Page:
- Specifies the records that may be disclosed,
- States the purpose of the disclosure and,
- Identifies the party or class of parties to whom the disclosure can be made.
Since the letter of recommendation would be part of the student’s education record, the student has the right to read it - unless he/she has waived that right of access.
Exceptions to FERPA Non-Release Regulations:
- Health and Safety
Institutions may take into consideration circumstances pertaining to the health and safety of a student or other individuals to disclose information from education records without a student’s consent. If the institution determines there is “articulable and significant threat” to the health and safety of the student or others, information from education records can be release “to any person whose knowledge of the situation is necessary to protect” the health and safety of the student or other individuals.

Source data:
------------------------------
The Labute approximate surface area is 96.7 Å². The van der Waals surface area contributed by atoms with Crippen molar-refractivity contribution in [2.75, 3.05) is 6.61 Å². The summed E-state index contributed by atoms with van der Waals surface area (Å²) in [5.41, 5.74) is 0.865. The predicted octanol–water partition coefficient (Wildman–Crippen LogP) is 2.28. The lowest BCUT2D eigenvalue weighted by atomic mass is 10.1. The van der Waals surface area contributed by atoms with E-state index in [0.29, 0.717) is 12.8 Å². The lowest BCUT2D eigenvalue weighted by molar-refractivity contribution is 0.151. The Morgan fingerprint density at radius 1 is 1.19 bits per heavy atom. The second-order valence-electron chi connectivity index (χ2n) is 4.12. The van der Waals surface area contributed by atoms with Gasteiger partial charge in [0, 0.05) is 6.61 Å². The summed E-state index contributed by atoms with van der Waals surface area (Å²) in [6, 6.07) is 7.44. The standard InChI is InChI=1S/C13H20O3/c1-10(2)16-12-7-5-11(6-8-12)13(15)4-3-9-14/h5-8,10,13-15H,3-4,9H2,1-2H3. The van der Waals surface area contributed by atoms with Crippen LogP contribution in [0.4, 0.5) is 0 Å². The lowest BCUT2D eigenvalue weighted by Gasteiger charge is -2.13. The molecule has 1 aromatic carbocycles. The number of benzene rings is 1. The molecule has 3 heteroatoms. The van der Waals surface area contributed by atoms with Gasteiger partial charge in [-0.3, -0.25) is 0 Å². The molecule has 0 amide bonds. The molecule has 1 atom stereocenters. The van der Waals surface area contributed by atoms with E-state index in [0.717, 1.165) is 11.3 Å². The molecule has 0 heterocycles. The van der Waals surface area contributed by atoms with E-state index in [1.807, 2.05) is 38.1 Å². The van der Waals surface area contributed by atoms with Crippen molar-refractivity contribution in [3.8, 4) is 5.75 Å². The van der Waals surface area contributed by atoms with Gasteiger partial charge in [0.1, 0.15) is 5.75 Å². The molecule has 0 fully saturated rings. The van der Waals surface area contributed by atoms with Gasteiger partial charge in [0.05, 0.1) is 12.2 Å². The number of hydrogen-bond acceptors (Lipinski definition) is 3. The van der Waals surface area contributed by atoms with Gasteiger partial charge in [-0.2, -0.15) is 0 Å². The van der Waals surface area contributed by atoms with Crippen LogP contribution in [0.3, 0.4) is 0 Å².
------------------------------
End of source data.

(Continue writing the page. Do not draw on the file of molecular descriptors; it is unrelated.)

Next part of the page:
- Dependent Student Status
Under FERPA, schools may release any and all information to parents, without the consent of the eligible student, if the student is a dependent for tax purposes under the IRS rules.
Schools may inform parents if the student who is under age 21 has violated any law or its policy concerning the use or possession of alcohol or a controlled substance.
- Outstanding and Access to Education Records
Institutions are allowed to disclose education records without the student’s consent to contractors, volunteers, and other non-employees performing institutional services and functions.
For a full description of FERPA please visit: montclair.edu/student-development-campus-life/ferpa/
Or visit the U.S. Department of Education at: www.ed.gov/policy/gen/guid/fpco/ferpa/ps-officials.html